Last night, Elizabeth Warren described corporations in a way that met my own long-held definition. Which is: corporations are amoral.
She did not say they were evil; nor would I. She was precise in her language. Corporations — big business, if you prefer — are not purposefully responsive to considerations of a civil society. As Warren said last night, if a company could “save five cents” in manufacturing a product by moving production out of the U.S. to Mexico and firing thousands of workers, they’d do it in a heartbeat.
That’s because the purpose of business is making money. Making a profit. Making that profit grow quarter after quarter, year after year.
This is reality. In the course of doing business, a company may do evil, may produce something that harms people, but harming customers is not its central purpose. Obviously.
I loved the way Warren describes this central problem of our economy: how do we convince business to behave morally, even as it goes after profits?
We know how to regulate business for the good of people — although the Trump administration is doing its corrupt best to decimate our regulatory agencies for the sole benefit of corporations. But what can we do to force corporate culture to embrace an ethical dynamic, along with its profit-making dynamic?
Yesterday, even before last night’s debate, the Times’ Andrew Ross Sorkin covered someone who has an answer. In “An Idea: Rein in ‘Sociopaths’ in the Boardroom,” Sorkin talks to a retired corporate lawyer, Jamie Gamble, who “has had an epiphany since retiring nearly a decade ago that is so damning of his former life that it is likely to give his ex-partners a case of agita.”
A few socko points in this piece:
[Gamble] has concluded that corporate executives — the people who hired him and that his firm sought to protect — “are legally obligated to act like sociopaths.”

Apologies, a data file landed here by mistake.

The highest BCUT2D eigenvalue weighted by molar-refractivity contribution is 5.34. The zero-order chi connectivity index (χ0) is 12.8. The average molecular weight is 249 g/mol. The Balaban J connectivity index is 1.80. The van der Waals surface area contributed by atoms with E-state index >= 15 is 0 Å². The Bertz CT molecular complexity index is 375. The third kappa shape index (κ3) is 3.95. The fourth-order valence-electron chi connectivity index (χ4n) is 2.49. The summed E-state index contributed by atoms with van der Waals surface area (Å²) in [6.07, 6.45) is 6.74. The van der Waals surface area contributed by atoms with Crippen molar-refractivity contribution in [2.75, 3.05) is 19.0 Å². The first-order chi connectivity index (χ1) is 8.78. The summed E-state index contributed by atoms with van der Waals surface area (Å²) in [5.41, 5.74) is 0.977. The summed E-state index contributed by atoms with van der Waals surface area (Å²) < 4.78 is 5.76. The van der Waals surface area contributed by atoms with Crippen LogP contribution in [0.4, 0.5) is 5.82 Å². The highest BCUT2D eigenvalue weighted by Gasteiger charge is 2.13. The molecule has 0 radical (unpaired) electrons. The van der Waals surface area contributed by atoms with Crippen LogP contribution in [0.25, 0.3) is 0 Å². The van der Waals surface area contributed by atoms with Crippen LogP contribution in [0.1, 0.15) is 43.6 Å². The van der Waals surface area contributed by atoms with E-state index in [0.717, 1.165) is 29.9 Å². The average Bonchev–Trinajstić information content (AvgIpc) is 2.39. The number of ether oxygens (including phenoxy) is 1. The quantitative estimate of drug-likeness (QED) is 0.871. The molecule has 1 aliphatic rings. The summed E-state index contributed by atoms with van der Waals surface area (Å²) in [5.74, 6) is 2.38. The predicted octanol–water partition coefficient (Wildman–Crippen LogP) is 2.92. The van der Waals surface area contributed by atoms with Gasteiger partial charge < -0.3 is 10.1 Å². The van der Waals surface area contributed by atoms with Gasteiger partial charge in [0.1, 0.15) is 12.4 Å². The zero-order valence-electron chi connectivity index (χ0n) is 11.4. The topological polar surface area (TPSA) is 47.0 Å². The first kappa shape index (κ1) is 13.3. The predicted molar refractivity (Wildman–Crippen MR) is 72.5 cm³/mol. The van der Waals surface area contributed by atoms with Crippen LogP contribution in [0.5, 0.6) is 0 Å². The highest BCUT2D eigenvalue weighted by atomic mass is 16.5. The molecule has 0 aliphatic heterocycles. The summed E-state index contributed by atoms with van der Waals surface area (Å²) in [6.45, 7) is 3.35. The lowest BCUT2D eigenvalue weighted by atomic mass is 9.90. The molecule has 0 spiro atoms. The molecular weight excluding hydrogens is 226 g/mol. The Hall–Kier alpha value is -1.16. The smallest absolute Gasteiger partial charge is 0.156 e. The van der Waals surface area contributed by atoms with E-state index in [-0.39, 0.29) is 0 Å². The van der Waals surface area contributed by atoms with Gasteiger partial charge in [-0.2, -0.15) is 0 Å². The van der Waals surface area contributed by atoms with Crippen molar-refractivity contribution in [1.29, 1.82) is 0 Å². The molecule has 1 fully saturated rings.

“The corporate entity is obligated to care only about itself and to define what is good as what makes it more money,” he writes in the essay. “Pretty close to a textbook case of antisocial personality disorder. And corporate persons are the most powerful people in our world.”
[Gamble] doesn’t blame his former clients, exactly. He blames the law.
Perhaps most significantly, he has devised a provocative new governance rule that he believes will fix what ails corporate America, although he acknowledges in his essay that his idea “is likely to seem insane to senior corporate executives and boards of directors.”
Companies, he suggests, should “adopt a binding set of ethical rules, approved by stockholders and addressing the key ethical dimensions of corporate life” including:
■ Their “relationships with employees.”
■ Their “relationships with the communities in which they produce and sell.”
■ Their “relationships with customers.”
■ Their “effects on the environment.”
■ And their “effects on future generations.”
Once the rules are in place, he writes, “any shareholder could sue the board of directors for violating the ethical rules — just as any shareholder can today sue the board of directors for violating the maximize rule.”
Then Ross writes, “There is something rather elegant about Mr. Gamble’s concept.”
Elegant? OK, but it’s also a thrill.
I hope Elizabeth Warren has read it. Actually, why do I have a feeling that she knows Jamie Gamble?